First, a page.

Novelist and first-time playwright Monica Wood never expected to come face to face with one of her own made-up characters. Then she met Jake.
Photographed by Mark Fleming
[A]lthough my fiction writing has been described as “visual” or even “cinematic,” whenever I’m asked to physically describe my characters, I mostly see grayish blurs. My characters live for me as words, not pictures. In place of corporal attributes — height, weight, coloring — I offer figurative cues: “blousy and frittering” for an elderly aunt; “guileless as a grasshopper” for a young boy. Readers tend to fill in the rest so thoroughly that they think I’ve given them a “cinematic” picture.
My newest work is a play called Papermaker, the story of a paper-mill owner and his daughter who unexpectedly encounter a family of mill workers near the bitter end of a labor strike. Like all plays, Papermaker comes to life not in the imagination but on a stage, embodied by characters who exist not metaphorically but literally. I must have known this from the get-go, but because I based the plot on an earlier novel of mine, the script for Papermaker felt more like a novel than a play as I wrote it. And because plays rely solely on dialogue and allow for little description, I gave even less thought than usual to what the speakers might look like.
Until now. I’m on the 17th floor of Ripley Grier, an outfit that rents audition and rehearsal space on 8th and 34th in Manhattan. Sharing this well-lighted room with me is Sally Wood, Papermaker’s director; Sam Buggeln, our casting director; Patricia Buckley, our audition reader; and Anita Stewart, artistic and executive director of Portland Stage, where the play will shortly begin rehearsals for its five-week run. We have 18 young actors on the audition schedule today. They’re all competing for the role of Jake, the 24-year-old son of the union’s vice president.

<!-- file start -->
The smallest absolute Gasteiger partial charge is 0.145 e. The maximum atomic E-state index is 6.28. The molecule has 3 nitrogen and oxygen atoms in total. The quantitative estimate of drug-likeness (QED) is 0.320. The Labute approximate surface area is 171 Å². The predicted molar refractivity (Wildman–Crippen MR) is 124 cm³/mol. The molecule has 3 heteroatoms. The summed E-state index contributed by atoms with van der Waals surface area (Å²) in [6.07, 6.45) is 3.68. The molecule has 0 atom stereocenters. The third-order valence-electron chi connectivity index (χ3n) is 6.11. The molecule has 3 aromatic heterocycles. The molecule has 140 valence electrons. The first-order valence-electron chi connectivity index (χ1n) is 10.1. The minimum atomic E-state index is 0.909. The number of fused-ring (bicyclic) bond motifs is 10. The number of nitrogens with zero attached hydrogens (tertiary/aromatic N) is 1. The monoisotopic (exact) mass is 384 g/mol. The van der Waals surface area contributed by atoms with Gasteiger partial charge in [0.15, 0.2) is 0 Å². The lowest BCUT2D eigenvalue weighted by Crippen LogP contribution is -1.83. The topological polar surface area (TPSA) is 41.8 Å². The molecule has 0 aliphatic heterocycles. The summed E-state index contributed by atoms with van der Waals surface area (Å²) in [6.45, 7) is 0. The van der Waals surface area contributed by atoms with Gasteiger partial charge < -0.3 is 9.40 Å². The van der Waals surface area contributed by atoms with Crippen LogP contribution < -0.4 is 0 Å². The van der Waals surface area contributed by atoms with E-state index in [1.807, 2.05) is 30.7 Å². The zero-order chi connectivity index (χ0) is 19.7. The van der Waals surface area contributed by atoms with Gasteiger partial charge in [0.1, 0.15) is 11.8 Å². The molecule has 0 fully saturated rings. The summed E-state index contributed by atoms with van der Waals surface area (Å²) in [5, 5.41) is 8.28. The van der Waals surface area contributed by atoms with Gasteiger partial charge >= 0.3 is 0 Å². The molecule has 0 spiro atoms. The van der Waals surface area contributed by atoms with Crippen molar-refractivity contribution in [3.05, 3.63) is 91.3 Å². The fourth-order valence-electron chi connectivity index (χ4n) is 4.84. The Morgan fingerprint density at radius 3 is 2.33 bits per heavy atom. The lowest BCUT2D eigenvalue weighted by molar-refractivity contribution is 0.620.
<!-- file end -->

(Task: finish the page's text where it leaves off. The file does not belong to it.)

Before I can brace myself, the door opens, and in walks Jake. Except he’s not Jake — he doesn’t match even my blurry, half-formed, word-centered notion of Jake. This guy has a medium build, dark hair, snowy teeth, and an action hero’s clefted chin. He home-runs the audition, so much that I allow for the possibility of a Jake with an ever-so-slight urban vibe. Then comes the second Jake, who has big blue peepers and sandy hair. He’s the boy-next-door that my Jake once was, but can no longer be (or can he?).
As the day wears on, we see icy Jakes, warm Jakes, jittery Jakes, angry Jakes, all of them excellent actors, all of them personifying some part of Jake, but not the whole. Seeing these actors walk in and out is like writing and rewriting, my drafting process made manifest in a casting call. I feel the way I do when I can’t quite get the words right: frustrated, single-minded, exhilarated despite myself.
Then the real Jake walks in.
I don’t recognize him at first. He’s too tall, too loose of limb; he moves with a grace that, hitherto, I would not have associated with a young papermaker on strike.
Then he reads his lines.
“We’re gonna lose,” he pleads to the reader playing his mother. “Am I the only one in this family who knows that?”
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Whoa. Someone just metaphorically slugged me in my metaphorical chest.
“Mom,” he insists. “We are going to lose.”
He means the strike, and I believe him. Oh my, I believe him.
Despite the wing-lift of relief that Jake has appeared at last, as crisp and solid as a final draft, I also feel the soft nudge of loss. Jake has lived for over a year in the hazy mess of my imagination, more feeling than flesh. Now he’s real. Large hands, a challenging gaze, a little scuff on one knuckle. Unrevisable.